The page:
As one ages, common complaints arise such as achy joints and a sore back. Even a good night’s rest seems a thing of the past when back and hip pain make getting into a comfortable position nearly an impossible endeavor. These issues are not relegated to the aging populations alone but are increasing in younger populations as well. In fact, Science Daily reports that 126.6 million Americans, that is 1 in 2 adults are suffering from a musculoskeletal condition. According to this report, the most commonly treated conditions are arthritis, back and neck pain and osteoporosis. What is the impact on those dealing with these conditions and how can orthopedic treatment help?
The following are the most common problems that can be treated with orthopedic treatments.
Osteoarthritis – Degenerative Joint Disease
Osteoarthritis is the most common form of arthritis and affects 300 million people worldwide according to Osteoarthritis Foundation International. It is a disease that affects the bone, cartilage and soft tissue of the joints and occurs most commonly in the hip, knees and hands, but also can occur in the feet and spine. As the protective cushion of cartilage on the ends of bones wears away, this degeneration of the joint can lead to pain and stiffness. It is the most common cause of hip pain and often affects individuals over 40 years of age.
The following orthopedic procedures may bring help and relief to those suffering with degenerative joint disease.
- Arthroscopy – A small button hole sized incision is made near the affected joint. By means of a scope or camera, the surgeon is able to visualize areas of damage and then correct underlying problems.
- Joint replacement surgery – Replacement of the joint with an orthopedic prosthesis. In some cases it is now possible to perform a less invasive version of this surgery through small incisions and to only replace the damaged part of the joint.
- Cervical Disc Replacement – The cervical disc acts as a shock absorber between the vertebrae or bones of the spinal column. When these discs are diseased and not able to act as a cushion, a disc replacement can be performed. This involves, replacing the damaged disc with an artificial disc.
Osteoporosis often goes undetected and is not usually diagnosed until suffering a broken bone after a fall or injury. The National Osteoporosis Foundation explains that osteoporosis, which means “porous bone”, occurs when the body either loses bone mass or makes too little of it. As the bones lose density or mass they become more susceptible to breaking even with minor injuries. It is estimated that in the greater than 50 age group, one in two women and one in four men will sustain a break because of osteoporosis. In addition to the aging process, there are also many diseases and medications that cause loss of bone density.
In the event of a fracture, emergency surgery may be necessary. 80% of hip fractures are seen in women and most occur in individuals over 60 years of age.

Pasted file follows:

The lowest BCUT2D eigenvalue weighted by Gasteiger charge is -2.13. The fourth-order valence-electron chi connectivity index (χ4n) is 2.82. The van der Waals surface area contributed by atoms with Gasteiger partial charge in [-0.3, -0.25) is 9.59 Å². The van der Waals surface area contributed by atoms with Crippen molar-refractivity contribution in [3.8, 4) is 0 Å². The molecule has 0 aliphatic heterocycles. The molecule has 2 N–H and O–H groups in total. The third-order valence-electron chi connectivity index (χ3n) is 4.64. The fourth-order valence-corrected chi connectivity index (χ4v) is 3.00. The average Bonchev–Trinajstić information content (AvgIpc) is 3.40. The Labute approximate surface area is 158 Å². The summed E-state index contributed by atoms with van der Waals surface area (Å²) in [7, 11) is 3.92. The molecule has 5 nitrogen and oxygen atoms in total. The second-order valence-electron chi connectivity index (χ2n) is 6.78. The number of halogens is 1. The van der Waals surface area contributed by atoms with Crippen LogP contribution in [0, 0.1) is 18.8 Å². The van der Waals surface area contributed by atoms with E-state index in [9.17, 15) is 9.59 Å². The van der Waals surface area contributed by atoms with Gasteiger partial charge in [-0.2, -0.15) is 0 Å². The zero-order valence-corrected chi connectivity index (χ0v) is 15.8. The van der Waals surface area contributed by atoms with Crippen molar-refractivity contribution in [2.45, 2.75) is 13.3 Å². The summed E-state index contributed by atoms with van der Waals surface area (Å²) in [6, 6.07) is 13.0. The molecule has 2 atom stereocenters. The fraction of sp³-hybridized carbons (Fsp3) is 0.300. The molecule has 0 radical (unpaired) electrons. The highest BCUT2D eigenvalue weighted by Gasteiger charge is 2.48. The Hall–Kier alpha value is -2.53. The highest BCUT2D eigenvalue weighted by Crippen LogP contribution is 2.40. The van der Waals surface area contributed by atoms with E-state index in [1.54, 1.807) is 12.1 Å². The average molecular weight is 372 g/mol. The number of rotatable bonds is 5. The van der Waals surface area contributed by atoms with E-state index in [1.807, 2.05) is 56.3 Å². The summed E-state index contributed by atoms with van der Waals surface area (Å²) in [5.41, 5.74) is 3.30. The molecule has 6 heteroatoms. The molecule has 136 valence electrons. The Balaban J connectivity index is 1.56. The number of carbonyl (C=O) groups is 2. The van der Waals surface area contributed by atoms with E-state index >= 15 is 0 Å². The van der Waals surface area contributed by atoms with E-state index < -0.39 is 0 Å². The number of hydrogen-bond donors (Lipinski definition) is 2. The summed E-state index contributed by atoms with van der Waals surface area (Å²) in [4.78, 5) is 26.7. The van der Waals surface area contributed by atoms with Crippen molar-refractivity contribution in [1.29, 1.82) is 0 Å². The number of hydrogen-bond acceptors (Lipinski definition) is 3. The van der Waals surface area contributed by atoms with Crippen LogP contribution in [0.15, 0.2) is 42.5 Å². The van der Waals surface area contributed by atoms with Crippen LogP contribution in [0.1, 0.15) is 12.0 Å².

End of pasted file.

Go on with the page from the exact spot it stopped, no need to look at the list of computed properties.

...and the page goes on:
- Femur Repair – Surgical repair of the femur, the thigh bone that makes up part of the hip joint. Metal devices such as pins and screws may be surgically placed to stabilize the fracture or a hip replacement may be required if damage is extensive.
- Kyphoplasty – A minimally invasive spinal surgery to treat compression fractures of the spine. Through a small incision at the fracture site, a balloon is inserted between the compressed disc and then inflated in order to expand the compressed area. A kind of cement is injected into this empty space and acts to stabilize the discs.
Back and Neck Injury
Commonly precipitated by a car accident, a back and neck injury can greatly decrease your mobility and diminish your quality of life. Some non-invasive treatments that can be tried initially would include, physical and occupational therapy. But if pain is persistent and not responsive to other methods of treatment, more invasive methods may be tried.
- Epidural Block- An injection of medication into the membrane covering the spinal cord. These medications could be anesthetics which decrease nerve sensitivity and pain or steroids which decrease inflammation.
- Lumbar Spinal Fusion – When the vertebrae slip out of place or there is a curvature of the spine, a spinal fusion may be performed. This involves fusing two or more vertebrae together using a piece of bone taken from the hip of the patient and rods and screws may be utilized to stabilize the spine making for faster recovery.
Torn ligaments or sprains can occur commonly in either hard-core athletes or in your average person attempting to stay fit with an exercise routine. Sports or athletic injuries could include ACL or Meniscus tears. The ACL or anterior cruciate ligament is a band of fibrous connective tissue that stabilizes the knee joint, connecting the thigh bone to the shin bone. An ACL tear may occur from a sharp or sudden twisting movement. The American Academy of Orthopedic Surgeons explains that another knee injury that often occurs at the same time as an ACL tear is a torn Meniscus. The Meniscus are two pieces of cartilage that cushion and protect the knee joint where the bones of the femur, shin and knee meet.
- ACL Reconstruction – Performed arthroscopically, the damaged ligament is surgically removed. A new tendon either from a donor or harvested from another site from the knee is used to replace the damaged ACL.
- Meniscal Repair – Through a small arthroscopic incision, the torn Meniscus is either surgically trimmed to remove damaged area or stitched back together.
If you are dealing with any of the above mentioned conditions and are considering your treatment options, seek help from an orthopedist. This could be your chance to have a greater quality of life with more mobility and freedom.